You can access your Assessment Statement via the ‘Assessment Statement/final results’ link in the Assessment essentials channel on Blackboard or visiting My Student Record . Go to the ‘My Assessments’ page and then select ‘Assessment Statement’.

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If you have an approved extension, the agreed extension date will be displayed next to the original deadline date for the task.

Some coursework assessments will be set over a date range e.g. some group or in class work. For these types of assessment, the date of the last assessment in the range will be the one initially published in the Assessment Statement. Where this is the case, exact dates for each group assessment need to be confirmed by the module leader in advance of the assessment and will be updated in your Assessment Statement when these are confirmed.

If you are referred or deferred in a task, the date for this will be shown in the statement as soon as these marks have progressed through the University assessment boards.

Update April 2020: Please refer to the university’s coronovirus impact: information for students page which is continually updated with key changes and guidance on assessment.

Assessment Schedule channel on each of your 2019/20 Blackboard module site home pages shows the formal record of the assessments for that module. Exam dates will not show in the Assessment Statement, only that an exam is part of the assessment for the module. Exam periods are accessible from the academic calendar and this will show the date range of when exams will be held. The specific date for each exam task will be confirmed in the Assessment Statement following publication of the exam timetable. Your exam schedule can also be access through your personal exam timetable.

What should I expect to see on my Blackboard module sites?
At Sheffield Hallam University, every taught module must have a Blackboard module site for providing core information to students though many will link to additional learning resources and activities outside of Blackboard.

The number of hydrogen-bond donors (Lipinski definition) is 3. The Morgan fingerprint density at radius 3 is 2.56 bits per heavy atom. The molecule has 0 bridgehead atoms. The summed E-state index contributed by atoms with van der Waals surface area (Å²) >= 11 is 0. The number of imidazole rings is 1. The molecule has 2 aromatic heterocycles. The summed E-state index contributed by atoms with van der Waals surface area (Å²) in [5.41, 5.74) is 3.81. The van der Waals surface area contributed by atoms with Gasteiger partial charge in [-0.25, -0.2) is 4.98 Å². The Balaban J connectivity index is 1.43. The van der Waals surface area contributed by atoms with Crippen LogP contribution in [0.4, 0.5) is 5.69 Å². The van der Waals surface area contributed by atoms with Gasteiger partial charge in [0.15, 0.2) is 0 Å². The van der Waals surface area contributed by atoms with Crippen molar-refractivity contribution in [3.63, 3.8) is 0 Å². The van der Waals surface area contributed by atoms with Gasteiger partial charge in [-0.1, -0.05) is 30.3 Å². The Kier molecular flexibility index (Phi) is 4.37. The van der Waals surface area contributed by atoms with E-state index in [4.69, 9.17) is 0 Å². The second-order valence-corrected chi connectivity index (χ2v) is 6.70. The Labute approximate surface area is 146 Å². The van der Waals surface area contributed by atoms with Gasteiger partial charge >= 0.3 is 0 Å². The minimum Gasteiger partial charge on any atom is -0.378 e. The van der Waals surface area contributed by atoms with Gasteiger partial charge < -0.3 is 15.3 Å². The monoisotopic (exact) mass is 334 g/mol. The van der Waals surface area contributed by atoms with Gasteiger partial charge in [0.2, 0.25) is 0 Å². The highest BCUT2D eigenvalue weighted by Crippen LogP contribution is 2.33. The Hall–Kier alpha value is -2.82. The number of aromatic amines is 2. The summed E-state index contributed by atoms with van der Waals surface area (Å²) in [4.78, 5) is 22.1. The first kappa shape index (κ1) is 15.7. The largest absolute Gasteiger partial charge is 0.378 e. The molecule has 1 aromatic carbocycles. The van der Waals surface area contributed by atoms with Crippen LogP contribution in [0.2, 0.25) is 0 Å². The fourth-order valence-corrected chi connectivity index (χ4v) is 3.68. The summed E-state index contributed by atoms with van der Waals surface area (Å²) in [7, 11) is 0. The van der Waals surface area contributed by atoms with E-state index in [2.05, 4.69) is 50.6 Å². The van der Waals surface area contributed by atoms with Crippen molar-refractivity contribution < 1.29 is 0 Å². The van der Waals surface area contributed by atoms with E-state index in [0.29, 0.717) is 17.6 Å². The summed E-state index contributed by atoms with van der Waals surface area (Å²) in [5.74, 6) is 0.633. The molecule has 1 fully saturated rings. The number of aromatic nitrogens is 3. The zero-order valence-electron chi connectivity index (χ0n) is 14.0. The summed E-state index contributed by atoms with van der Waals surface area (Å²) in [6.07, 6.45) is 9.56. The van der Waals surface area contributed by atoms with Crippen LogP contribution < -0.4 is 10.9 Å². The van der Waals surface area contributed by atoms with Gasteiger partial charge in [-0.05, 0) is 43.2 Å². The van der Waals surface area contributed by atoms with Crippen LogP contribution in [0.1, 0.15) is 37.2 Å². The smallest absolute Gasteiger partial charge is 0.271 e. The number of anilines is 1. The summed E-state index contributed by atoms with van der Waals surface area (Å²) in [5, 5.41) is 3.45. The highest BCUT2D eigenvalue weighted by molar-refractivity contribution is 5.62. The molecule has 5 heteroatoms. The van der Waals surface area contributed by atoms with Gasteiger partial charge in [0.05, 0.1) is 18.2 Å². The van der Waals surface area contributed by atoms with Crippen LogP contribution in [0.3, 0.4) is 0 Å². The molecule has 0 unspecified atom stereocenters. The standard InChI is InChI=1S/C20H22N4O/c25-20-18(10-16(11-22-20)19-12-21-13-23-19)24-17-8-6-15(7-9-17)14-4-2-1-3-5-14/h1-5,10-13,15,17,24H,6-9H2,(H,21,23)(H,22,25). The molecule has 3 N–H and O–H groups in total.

Your Blackboard module sites should include the following:

  • Essential module information (e.g. module guide)
  • Link to the Resource List Online for the module
  • Learning materials such as lecture notes and hand-outs
  • Assessment criteria and arrangements for coursework submission
  • Contact and availability details for all teaching staff
  • Provisional marks and feedback when they are released
  • Formal submission points for the electronic submission of coursework

If these are not available, contact your Module Leader for this information.

What is the pass criteria for a module?
The minimum pass criteria to pass a module which uses percentage marks are that you:

  • achieve an overall module mark of 40% (50% for level 7 modules) or above
  • achieve the specified pass mark in all of the module assessment tasks where this is a requirement

The minimum pass criteria to pass a module which uses pass / fail grades only or a combination of percentage marks and pass / fail grades are that you:

  • achieve an overall pass grade
  • achieve other pass criteria as defined in the module information.

There could be Professional, Statutory or Regulatory Body requirements which mean that a different pass criteria is stipulated for some modules. This will be made clear to you in module information. For more details on percentages, grades and subsequent awards, please refer to the Standard Assessment Regulations

What happens if I fail a module after the resit?

Under Standard Assessment Regulations you will be able to retake the module on one occasion only. Contact your College Student Support Advisors if you are in this situation. There could be Professional, Statutory or Regulatory Body requirements which mean you cannot retake a module – this will be stipulated in course documentation.

Please see the following guidance if you have failed a module. The FAQ guidance about results and progression will also help you.

When do I get my marks and feedback after submission?
Marks and feedback on assessment are normally given within 3 working weeks (excluding student vacation periods, ie. Christmas, Easter and summer breaks) of the coursework submission deadline.  There may be exceptional situations in which the 3 week turnaround is not possible but in these situations your Module Leader will inform you of the delay.